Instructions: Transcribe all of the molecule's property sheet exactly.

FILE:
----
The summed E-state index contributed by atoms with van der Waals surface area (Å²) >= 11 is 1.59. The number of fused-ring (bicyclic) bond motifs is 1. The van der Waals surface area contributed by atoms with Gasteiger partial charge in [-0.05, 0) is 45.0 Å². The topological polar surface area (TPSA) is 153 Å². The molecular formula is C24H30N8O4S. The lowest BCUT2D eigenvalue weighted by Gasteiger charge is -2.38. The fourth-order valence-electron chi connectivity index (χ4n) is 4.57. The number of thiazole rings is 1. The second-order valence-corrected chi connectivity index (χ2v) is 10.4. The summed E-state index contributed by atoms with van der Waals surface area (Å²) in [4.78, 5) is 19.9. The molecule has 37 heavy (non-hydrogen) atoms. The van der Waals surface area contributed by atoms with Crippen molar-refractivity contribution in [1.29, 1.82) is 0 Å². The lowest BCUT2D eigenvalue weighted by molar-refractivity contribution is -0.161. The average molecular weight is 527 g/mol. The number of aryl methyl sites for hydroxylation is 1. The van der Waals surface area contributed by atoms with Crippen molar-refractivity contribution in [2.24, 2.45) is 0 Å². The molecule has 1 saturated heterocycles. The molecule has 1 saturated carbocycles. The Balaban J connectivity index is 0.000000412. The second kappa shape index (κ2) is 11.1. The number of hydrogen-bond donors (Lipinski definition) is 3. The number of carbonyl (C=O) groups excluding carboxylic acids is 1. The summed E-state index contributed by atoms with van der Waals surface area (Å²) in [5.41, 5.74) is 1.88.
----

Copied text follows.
The summed E-state index contributed by atoms with van der Waals surface area (Å²) >= 11 is 1.59. The number of fused-ring (bicyclic) bond motifs is 1. The van der Waals surface area contributed by atoms with Gasteiger partial charge in [-0.05, 0) is 45.0 Å². The topological polar surface area (TPSA) is 153 Å². The molecular formula is C24H30N8O4S. The lowest BCUT2D eigenvalue weighted by Gasteiger charge is -2.38. The fourth-order valence-electron chi connectivity index (χ4n) is 4.57. The number of thiazole rings is 1. The second-order valence-corrected chi connectivity index (χ2v) is 10.4. The summed E-state index contributed by atoms with van der Waals surface area (Å²) in [4.78, 5) is 19.9. The molecule has 37 heavy (non-hydrogen) atoms. The van der Waals surface area contributed by atoms with Crippen molar-refractivity contribution in [1.29, 1.82) is 0 Å². The lowest BCUT2D eigenvalue weighted by molar-refractivity contribution is -0.161. The average molecular weight is 527 g/mol. The number of aryl methyl sites for hydroxylation is 1. The van der Waals surface area contributed by atoms with Crippen molar-refractivity contribution in [2.24, 2.45) is 0 Å². The molecule has 1 saturated heterocycles. The molecule has 1 saturated carbocycles. The Balaban J connectivity index is 0.000000412. The second kappa shape index (κ2) is 11.1. The number of hydrogen-bond donors (Lipinski definition) is 3. The number of carbonyl (C=O) groups excluding carboxylic acids is 1. The summed E-state index contributed by atoms with van der Waals surface area (Å²) in [5.41, 5.74) is 1.88.